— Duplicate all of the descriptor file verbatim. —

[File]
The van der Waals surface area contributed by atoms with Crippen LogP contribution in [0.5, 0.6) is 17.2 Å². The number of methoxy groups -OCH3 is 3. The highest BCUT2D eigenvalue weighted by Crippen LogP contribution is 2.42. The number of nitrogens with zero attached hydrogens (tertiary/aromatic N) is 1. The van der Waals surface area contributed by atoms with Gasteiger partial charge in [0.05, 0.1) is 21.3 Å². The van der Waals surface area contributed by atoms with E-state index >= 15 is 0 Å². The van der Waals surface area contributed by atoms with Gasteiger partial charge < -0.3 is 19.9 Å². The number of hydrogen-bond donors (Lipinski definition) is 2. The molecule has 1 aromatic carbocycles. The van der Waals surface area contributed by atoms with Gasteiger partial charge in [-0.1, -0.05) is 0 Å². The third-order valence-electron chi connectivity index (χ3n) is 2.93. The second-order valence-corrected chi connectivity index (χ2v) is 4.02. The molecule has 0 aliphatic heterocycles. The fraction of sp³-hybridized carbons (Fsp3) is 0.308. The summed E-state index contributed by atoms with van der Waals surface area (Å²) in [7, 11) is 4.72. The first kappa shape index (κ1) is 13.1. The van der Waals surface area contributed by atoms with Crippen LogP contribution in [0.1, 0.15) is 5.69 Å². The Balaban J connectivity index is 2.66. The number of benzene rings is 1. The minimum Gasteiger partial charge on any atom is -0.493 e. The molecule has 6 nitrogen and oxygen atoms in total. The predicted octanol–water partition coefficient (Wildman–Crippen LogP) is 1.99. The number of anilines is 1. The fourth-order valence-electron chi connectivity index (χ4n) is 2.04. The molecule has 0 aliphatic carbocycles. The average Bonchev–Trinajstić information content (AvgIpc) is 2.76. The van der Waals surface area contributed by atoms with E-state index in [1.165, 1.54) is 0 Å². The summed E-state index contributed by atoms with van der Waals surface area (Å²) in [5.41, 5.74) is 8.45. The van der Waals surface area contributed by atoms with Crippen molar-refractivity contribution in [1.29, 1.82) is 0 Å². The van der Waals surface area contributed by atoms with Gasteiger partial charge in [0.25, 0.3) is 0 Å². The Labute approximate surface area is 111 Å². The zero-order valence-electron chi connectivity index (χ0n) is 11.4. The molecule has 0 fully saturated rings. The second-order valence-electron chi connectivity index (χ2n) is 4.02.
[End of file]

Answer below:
The van der Waals surface area contributed by atoms with Crippen LogP contribution in [0.5, 0.6) is 17.2 Å². The number of methoxy groups -OCH3 is 3. The highest BCUT2D eigenvalue weighted by Crippen LogP contribution is 2.42. The number of nitrogens with zero attached hydrogens (tertiary/aromatic N) is 1. The van der Waals surface area contributed by atoms with Gasteiger partial charge in [0.05, 0.1) is 21.3 Å². The van der Waals surface area contributed by atoms with E-state index >= 15 is 0 Å². The van der Waals surface area contributed by atoms with Gasteiger partial charge < -0.3 is 19.9 Å². The number of hydrogen-bond donors (Lipinski definition) is 2. The molecule has 1 aromatic carbocycles. The van der Waals surface area contributed by atoms with Gasteiger partial charge in [-0.1, -0.05) is 0 Å². The third-order valence-electron chi connectivity index (χ3n) is 2.93. The second-order valence-corrected chi connectivity index (χ2v) is 4.02. The molecule has 0 aliphatic heterocycles. The fraction of sp³-hybridized carbons (Fsp3) is 0.308. The summed E-state index contributed by atoms with van der Waals surface area (Å²) in [7, 11) is 4.72. The first kappa shape index (κ1) is 13.1. The van der Waals surface area contributed by atoms with Crippen LogP contribution in [0.1, 0.15) is 5.69 Å². The Balaban J connectivity index is 2.66. The number of benzene rings is 1. The minimum Gasteiger partial charge on any atom is -0.493 e. The molecule has 6 nitrogen and oxygen atoms in total. The predicted octanol–water partition coefficient (Wildman–Crippen LogP) is 1.99. The number of anilines is 1. The fourth-order valence-electron chi connectivity index (χ4n) is 2.04. The molecule has 0 aliphatic carbocycles. The average Bonchev–Trinajstić information content (AvgIpc) is 2.76. The van der Waals surface area contributed by atoms with E-state index in [1.165, 1.54) is 0 Å². The summed E-state index contributed by atoms with van der Waals surface area (Å²) in [5.41, 5.74) is 8.45. The van der Waals surface area contributed by atoms with Crippen molar-refractivity contribution in [1.29, 1.82) is 0 Å². The van der Waals surface area contributed by atoms with Gasteiger partial charge in [0.25, 0.3) is 0 Å². The Labute approximate surface area is 111 Å². The zero-order valence-electron chi connectivity index (χ0n) is 11.4. The molecule has 0 fully saturated rings. The second-order valence-electron chi connectivity index (χ2n) is 4.02.